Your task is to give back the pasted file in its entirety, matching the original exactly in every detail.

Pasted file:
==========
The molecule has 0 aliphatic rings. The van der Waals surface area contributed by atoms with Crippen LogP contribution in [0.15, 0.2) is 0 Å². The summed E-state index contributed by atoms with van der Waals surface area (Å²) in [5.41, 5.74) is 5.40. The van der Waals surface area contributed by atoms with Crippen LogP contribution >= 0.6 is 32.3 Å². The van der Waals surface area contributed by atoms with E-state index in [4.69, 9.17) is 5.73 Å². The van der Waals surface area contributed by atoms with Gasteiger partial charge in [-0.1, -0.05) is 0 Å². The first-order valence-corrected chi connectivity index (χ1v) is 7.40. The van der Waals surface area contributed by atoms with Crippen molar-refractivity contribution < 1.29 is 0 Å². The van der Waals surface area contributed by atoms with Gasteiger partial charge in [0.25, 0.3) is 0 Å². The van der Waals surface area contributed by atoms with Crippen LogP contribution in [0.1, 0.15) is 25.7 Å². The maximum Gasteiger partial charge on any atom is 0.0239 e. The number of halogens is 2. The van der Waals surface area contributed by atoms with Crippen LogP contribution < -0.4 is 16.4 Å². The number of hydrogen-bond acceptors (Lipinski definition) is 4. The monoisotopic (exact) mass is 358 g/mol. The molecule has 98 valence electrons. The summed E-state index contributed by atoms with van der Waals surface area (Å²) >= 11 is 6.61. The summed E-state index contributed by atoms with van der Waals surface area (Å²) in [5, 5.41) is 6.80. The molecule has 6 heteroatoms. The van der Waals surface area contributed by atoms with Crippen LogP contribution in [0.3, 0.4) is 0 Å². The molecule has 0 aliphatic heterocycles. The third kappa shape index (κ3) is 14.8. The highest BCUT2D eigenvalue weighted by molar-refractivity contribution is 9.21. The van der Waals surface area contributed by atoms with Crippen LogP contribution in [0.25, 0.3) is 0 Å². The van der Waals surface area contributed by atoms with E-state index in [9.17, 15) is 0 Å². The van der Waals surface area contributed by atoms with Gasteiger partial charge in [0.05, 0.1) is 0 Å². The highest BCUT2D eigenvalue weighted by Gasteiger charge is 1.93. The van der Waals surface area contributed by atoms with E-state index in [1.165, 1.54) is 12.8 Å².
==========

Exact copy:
The molecule has 0 aliphatic rings. The van der Waals surface area contributed by atoms with Crippen LogP contribution in [0.15, 0.2) is 0 Å². The summed E-state index contributed by atoms with van der Waals surface area (Å²) in [5.41, 5.74) is 5.40. The van der Waals surface area contributed by atoms with Crippen LogP contribution >= 0.6 is 32.3 Å². The van der Waals surface area contributed by atoms with E-state index in [4.69, 9.17) is 5.73 Å². The van der Waals surface area contributed by atoms with Gasteiger partial charge in [-0.1, -0.05) is 0 Å². The first-order valence-corrected chi connectivity index (χ1v) is 7.40. The van der Waals surface area contributed by atoms with Crippen molar-refractivity contribution < 1.29 is 0 Å². The van der Waals surface area contributed by atoms with Gasteiger partial charge in [0.25, 0.3) is 0 Å². The van der Waals surface area contributed by atoms with Crippen LogP contribution in [0.1, 0.15) is 25.7 Å². The maximum Gasteiger partial charge on any atom is 0.0239 e. The number of halogens is 2. The van der Waals surface area contributed by atoms with Crippen LogP contribution < -0.4 is 16.4 Å². The number of hydrogen-bond acceptors (Lipinski definition) is 4. The monoisotopic (exact) mass is 358 g/mol. The molecule has 98 valence electrons. The summed E-state index contributed by atoms with van der Waals surface area (Å²) >= 11 is 6.61. The summed E-state index contributed by atoms with van der Waals surface area (Å²) in [5, 5.41) is 6.80. The molecule has 6 heteroatoms. The van der Waals surface area contributed by atoms with Crippen LogP contribution in [0.3, 0.4) is 0 Å². The molecule has 0 aliphatic heterocycles. The third kappa shape index (κ3) is 14.8. The highest BCUT2D eigenvalue weighted by molar-refractivity contribution is 9.21. The van der Waals surface area contributed by atoms with Crippen LogP contribution in [0.25, 0.3) is 0 Å². The van der Waals surface area contributed by atoms with E-state index in [9.17, 15) is 0 Å². The van der Waals surface area contributed by atoms with Gasteiger partial charge in [0.05, 0.1) is 0 Å². The highest BCUT2D eigenvalue weighted by Gasteiger charge is 1.93. The van der Waals surface area contributed by atoms with E-state index in [1.165, 1.54) is 12.8 Å².